Motocross helmets: Typically seen in motocross, these helmets come with no visor meaning riders typically wear goggles to protect their eyes from flying rocks, dirt, and water. The purpose of having no visor is to give better airflow to the face, due to the sport being so gruelling. This benefit applies to any off-roading exploits too. The other tell-tale features of a motocross helmet is an extended chin bar (again, for ventilation’s sake), and a peak that helps deflect sunlight out of the rider’s eye.

Adventure helmets: Combining street and off-road styles, adventure helmets (can be known as dual-sport) possess a larger peak, preventing any muck from sticking to the built-in visor. They’re well ventilated and have decent all-around capabilities to adapt to any situation. Think of these as a jack of all trades. They suit the style of an adventure motorcyclist to a tee (you want to look like a world traveller, right), though unless the peak is well designed, you’ll want to make sure it’s removable for motorway travel a they tend to catch the wind.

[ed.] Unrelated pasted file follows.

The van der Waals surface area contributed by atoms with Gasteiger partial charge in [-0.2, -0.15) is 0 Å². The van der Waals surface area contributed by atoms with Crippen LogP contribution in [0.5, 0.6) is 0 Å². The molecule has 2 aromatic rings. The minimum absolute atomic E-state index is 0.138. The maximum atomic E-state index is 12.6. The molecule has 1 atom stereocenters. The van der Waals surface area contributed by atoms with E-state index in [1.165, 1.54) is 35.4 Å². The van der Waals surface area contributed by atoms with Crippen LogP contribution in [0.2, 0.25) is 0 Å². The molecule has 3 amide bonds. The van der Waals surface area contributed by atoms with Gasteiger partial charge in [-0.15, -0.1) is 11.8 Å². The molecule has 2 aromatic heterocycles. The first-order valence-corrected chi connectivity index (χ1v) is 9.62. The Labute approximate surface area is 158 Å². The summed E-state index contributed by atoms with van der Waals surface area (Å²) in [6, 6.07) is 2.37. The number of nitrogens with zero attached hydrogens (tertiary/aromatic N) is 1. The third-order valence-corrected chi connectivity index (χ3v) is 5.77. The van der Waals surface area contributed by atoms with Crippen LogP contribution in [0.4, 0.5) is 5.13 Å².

Open face helmets: If safety is your top priority (and it probably should be) you’ll want to these like the plague. Open face helmets provide the minimal amount of protection when compared to all your other options and for safety reasons alone, we just can’t recommend them in any good faith.

Safety and helmet care

Every helmet used on UK roads must meet various safety criteria and meet one of the three following standards:

  • British Standard BS 6658:1985 and carry the BSI Kitemark
  • UNECE Regulation 22.05
  • a European Economic Area member standard offering at least the same safety and protection as BS 6658:1985, and carry a mark equivalent to the BSI Kitemark

Anything else just won’t cut it.

The outer shell is made from tough, deformable material – such as carbon fibre, with the middle layer’s EPS’s (styrofoam) used to absorb any hit to the head, consequently spreading the impact across the helmet and cushioning the blow. It also holds all the pieces of the helmet together in place. Lastly, the inner padding layer is all designed around comfort and stability for the wearer. The material consists of a low-density flexible polyurethane layer that is attached to a soft fabric which then touches the head.

Apart from this, make sure to treat your helmet with the upmost care. Any sign of fault (cracks, splits, dents, serious scratches etc.) and you must replace it immediately. Remember to check regularly as its possible for damage to be concealed – especially if you don’t clean your helmet that often.